As well, the Glendale school district in Los Angeles in 2012 made the controversial decision to pay the firm Geo Listening $40,500 to monitor its students’ social media activity on sites like Twitter, Facebook and Instagram.

The impetus to look into the technology was the suicides of two students. The final decision to pay for the monitoring was made after a pilot program helped administrators step in when yet another student used social media to talk about “ending his life.”

The Orange County School District hasn’t detailed how officials will decide what, precisely, to review.

Some technologies might just search social media posts, but others are more akin to tools you might expect to see in the arsenals of government surveillance agencies.

Safe Outlook Corporation’s monitoring software CompuGuardian, for example, gives school administrators not only the ability to search keywords connected to cyberbullying and drug use, but also to delve into students’ search histories to see if they’re researching topics about dangers such as school violence.

CNN quotes Safe Outlook President David Jones:

You can identify a student, and you can jump into their activity logs and see exactly what they've typed, exactly where they've gone, exactly what they've done, and it gives you some history that you can go back to that child and use some disciplinary action.

You can bring in the parent and say, 'Hey, look, this is what your child's doing. You need to talk to them about it.'

Interestingly enough, and hardly surprising, is the fact that Snaptrends is reportedly also in use by the Central Florida Intelligence Exchange, which is the local law enforcement Fusion Center.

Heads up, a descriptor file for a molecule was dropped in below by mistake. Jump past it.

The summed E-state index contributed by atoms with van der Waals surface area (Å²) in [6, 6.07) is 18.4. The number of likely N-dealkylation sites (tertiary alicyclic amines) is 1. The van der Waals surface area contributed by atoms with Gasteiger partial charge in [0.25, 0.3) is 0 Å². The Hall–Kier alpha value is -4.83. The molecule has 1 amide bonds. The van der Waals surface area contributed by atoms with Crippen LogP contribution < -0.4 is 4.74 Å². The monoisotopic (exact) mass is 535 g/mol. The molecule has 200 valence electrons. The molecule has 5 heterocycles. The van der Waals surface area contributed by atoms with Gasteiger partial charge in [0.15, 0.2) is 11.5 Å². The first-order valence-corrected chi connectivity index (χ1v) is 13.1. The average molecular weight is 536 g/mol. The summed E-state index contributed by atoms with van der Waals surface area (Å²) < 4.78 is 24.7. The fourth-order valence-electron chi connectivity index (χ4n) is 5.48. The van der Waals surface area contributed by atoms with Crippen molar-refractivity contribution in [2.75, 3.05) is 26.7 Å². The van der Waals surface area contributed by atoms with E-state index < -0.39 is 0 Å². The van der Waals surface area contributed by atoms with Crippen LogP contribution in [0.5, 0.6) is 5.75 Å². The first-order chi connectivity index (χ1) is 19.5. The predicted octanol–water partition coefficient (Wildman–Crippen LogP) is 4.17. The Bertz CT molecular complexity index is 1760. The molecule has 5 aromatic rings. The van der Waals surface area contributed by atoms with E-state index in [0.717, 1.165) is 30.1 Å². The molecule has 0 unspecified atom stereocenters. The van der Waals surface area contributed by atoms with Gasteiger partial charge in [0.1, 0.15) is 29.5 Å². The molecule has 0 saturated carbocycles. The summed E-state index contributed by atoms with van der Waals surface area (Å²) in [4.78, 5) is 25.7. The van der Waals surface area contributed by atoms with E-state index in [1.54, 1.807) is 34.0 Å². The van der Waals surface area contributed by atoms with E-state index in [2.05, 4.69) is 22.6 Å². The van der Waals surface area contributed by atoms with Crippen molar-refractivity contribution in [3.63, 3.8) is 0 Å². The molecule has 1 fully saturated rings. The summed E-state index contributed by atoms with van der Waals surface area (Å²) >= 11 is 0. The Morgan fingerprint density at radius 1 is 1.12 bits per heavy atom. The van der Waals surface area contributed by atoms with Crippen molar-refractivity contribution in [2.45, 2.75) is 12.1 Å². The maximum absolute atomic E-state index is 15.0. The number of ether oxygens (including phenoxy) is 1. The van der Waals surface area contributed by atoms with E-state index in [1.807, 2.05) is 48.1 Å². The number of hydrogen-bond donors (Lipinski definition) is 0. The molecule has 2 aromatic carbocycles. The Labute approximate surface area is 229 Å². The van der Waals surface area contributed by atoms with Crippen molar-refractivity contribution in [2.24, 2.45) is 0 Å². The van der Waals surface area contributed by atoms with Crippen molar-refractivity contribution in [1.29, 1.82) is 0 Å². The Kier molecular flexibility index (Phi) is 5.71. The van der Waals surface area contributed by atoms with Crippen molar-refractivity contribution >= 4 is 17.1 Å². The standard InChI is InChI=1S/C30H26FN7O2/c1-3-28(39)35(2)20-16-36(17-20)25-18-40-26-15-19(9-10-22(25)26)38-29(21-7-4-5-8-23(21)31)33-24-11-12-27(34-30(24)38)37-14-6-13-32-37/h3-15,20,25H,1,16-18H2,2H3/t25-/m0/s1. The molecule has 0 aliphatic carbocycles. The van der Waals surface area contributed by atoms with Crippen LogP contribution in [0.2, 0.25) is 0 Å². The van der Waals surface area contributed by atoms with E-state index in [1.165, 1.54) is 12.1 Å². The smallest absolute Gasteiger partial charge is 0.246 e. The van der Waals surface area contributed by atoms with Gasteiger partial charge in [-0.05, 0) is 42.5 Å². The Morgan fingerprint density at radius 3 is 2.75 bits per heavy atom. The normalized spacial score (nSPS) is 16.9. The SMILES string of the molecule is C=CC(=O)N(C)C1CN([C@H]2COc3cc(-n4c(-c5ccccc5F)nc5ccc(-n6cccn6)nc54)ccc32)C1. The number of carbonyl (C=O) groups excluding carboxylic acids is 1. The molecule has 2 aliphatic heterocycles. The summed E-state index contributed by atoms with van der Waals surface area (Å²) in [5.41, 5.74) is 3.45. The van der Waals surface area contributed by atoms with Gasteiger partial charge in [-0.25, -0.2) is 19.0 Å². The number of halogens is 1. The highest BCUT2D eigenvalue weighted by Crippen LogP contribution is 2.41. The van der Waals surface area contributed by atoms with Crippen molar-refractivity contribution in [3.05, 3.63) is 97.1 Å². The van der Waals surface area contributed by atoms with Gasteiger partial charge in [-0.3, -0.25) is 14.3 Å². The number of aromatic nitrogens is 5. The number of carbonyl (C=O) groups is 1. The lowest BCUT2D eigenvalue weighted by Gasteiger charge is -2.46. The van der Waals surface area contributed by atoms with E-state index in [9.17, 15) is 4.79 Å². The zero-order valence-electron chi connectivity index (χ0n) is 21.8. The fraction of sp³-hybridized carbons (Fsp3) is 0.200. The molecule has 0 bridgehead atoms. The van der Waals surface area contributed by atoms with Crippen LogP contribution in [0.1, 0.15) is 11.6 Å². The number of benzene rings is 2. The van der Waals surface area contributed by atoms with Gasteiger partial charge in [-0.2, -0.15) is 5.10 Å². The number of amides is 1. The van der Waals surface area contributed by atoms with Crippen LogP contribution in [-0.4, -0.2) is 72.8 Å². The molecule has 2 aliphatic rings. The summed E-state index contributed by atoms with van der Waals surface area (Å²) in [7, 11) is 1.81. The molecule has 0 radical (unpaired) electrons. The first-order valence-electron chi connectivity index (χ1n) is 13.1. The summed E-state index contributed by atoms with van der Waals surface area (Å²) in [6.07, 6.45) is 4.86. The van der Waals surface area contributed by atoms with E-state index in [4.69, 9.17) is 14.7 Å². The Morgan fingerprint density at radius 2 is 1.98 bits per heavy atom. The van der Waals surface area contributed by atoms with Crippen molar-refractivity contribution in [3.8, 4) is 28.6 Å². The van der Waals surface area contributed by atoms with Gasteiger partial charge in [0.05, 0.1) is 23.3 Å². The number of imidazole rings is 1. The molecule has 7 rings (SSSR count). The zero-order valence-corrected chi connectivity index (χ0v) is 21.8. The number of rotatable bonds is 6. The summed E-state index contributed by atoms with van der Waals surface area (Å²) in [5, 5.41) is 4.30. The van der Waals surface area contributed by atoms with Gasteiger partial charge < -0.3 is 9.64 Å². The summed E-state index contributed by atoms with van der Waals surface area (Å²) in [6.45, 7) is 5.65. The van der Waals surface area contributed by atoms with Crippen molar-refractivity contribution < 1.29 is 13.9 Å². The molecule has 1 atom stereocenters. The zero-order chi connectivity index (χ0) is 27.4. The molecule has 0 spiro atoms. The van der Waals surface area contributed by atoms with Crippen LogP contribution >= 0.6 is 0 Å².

A Fusion Center is a center set up to “analyze information and identify trends to share timely intelligence with federal, state, and local law enforcement including [Department of Homeland Security], which then further shares this information with other members of the Intelligence Community.”

As such, it’s not surprising that, just like with the Feds’ propensity to amass vast troves of surveillance data about citizens, so too are opponents pointing to monitoring software’s collection of anything and everything, including both potentially threatening or perfectly innocent content.

From a post against the surveillance, written by Florida attorney Scott Martin:

Snaptrends is a type of social media scraper/aggregator that collects social media information in mass. The data are scooped up by an automated process without regard to the nature of the content - good, bad, or indifferent.

But what guarantees are there that the social media information collected by the District will be limited to ... benevolent purposes? What policies are in place? Who can access the data? What conclusions are being drawn from the data? Who is drawing those conclusions? What standards are they using in making decisions based on captured data?

All these questions should be answered before any such tool is put in place, Martin says.

I agree. What’s your view?

Image of girl on phone courtesy of Shutterstock.